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Membrane-less microfiltration using inertial microfluidics.

Warkiani ME, Tay AK, Guan G, Han J - Sci Rep (2015)

Bottom Line: Herein, we report the development of a membrane-less microfiltration system by massively parallelizing inertial microfluidics to achieve a macroscopic volume processing rates (~ 500 mL/min).We demonstrated the systems engineered for CHO (10-20 μm) and yeast (3-5 μm) cells filtration, which are two main cell types used for large-scale bioreactors.Our proposed system can replace existing filtration membrane and provide passive (no external force fields), continuous filtration, thus eliminating the need for membrane replacement.

View Article: PubMed Central - PubMed

Affiliation: 1] School of Mechanical and Manufacturing Engineering, Australian Centre for NanoMedicine, University of New South Wales, Sydney, NSW 2052, Australia [2] BioSystems and Micromechanics (BioSyM) IRG, Singapore-MIT Alliance for Research and Technology (SMART) Centre, Singapore.

ABSTRACT
Microfiltration is a ubiquitous and often crucial part of many industrial processes, including biopharmaceutical manufacturing. Yet, all existing filtration systems suffer from the issue of membrane clogging, which fundamentally limits the efficiency and reliability of the filtration process. Herein, we report the development of a membrane-less microfiltration system by massively parallelizing inertial microfluidics to achieve a macroscopic volume processing rates (~ 500 mL/min). We demonstrated the systems engineered for CHO (10-20 μm) and yeast (3-5 μm) cells filtration, which are two main cell types used for large-scale bioreactors. Our proposed system can replace existing filtration membrane and provide passive (no external force fields), continuous filtration, thus eliminating the need for membrane replacement. This platform has the desirable combinations of high throughput, low-cost, and scalability, making it compatible for a myriad of microfiltration applications and industrial purposes.

No MeSH data available.


Related in: MedlinePlus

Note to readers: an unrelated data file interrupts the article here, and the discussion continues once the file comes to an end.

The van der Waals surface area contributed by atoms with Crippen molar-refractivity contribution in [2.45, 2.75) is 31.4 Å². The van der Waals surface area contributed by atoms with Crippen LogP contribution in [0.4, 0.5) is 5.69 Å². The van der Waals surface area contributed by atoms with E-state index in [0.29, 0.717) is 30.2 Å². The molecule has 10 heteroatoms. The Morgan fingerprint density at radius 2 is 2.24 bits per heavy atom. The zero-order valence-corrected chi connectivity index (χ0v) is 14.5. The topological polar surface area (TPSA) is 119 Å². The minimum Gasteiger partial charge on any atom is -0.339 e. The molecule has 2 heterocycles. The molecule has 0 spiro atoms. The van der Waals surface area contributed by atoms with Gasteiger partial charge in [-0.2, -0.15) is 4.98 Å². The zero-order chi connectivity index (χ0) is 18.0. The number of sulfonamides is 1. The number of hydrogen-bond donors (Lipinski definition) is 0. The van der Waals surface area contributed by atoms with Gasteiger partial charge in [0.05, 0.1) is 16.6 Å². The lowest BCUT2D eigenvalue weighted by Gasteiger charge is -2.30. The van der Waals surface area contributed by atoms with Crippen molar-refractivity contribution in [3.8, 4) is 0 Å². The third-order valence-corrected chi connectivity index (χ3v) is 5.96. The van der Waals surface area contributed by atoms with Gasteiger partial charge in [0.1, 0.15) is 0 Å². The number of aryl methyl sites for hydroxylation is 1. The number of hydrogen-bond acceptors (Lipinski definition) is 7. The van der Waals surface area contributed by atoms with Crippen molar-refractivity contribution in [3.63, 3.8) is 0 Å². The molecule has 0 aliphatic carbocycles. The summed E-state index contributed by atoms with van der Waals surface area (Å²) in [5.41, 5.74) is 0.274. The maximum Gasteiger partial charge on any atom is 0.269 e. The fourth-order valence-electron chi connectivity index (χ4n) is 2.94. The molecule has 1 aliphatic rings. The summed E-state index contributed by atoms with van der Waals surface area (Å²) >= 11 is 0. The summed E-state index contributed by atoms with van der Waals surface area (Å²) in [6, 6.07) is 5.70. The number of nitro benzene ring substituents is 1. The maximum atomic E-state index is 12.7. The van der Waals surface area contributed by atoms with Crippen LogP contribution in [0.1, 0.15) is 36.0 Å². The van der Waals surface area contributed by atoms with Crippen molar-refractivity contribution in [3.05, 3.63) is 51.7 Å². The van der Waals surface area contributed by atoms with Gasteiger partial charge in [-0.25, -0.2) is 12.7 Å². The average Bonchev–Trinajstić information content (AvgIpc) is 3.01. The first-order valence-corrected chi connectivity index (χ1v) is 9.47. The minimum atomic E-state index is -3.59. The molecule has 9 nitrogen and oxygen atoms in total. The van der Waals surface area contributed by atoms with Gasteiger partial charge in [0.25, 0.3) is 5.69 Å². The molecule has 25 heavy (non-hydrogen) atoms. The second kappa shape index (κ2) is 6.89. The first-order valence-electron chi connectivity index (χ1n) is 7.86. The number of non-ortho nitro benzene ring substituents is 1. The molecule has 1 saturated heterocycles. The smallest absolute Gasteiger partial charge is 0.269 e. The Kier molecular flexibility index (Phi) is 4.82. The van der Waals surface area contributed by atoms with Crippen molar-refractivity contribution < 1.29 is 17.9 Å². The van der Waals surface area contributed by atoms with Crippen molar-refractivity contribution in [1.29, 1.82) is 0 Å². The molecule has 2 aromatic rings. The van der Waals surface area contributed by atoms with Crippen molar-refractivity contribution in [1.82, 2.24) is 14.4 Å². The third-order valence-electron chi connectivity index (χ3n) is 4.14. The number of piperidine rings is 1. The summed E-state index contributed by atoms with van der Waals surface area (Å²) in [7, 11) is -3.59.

Results demonstrating the effectiveness of the inertial filtration system for cell synchronization.(a) Left to right: Optical image of original cell population before sorting. CHO cells present displayed a range of sizes i.e. 11–20 μm. Optical image showing CHO cells arrested in G2/M phase with Nocodazole. Cell sizes were 18 ± 2 μm. Optical image showing CHO cells arrested in G0/G1 phase via contact inhibition. Cell sizes were 11 ± 2 μm. (b) Top & bottom: optical image showing CHO cells in the inner and outer outlets respectively after separation with their sizes compared to 10 μm beads at 1.5 mL/min. The cells at the inner outlet have larger sizes while that in the outer outlet have smaller sizes. (c) The positive slope of the forward and side scatter graphs indicated the correlation between cell size and cell-cycle phase. (d) Left: histogram of the DNA content showed that before sorting, the G0/G1:G2/M ratio was 1.82:1. Distinct peaks could be observed for cells in the G0/G1 and G2/M phase by their DNA content stained with Hoechst. Right: after sorting at 1.5 mL/min (1 × 106 cells/mL), the G0/G1:G2/M ratio improved close to three folds to 5.02:1 in the outer outlet. The G0/G1 purity in the outer outlet was ~ 80%, an improvement from ~ 60% in the unsorted sample. The increase in cell count in the outer outlet also indicated selective enrichment of cell population with lower DNA content in the G1 phase. This can be further improved by processing output from the inner outlet again (2nd or 3rd cycles).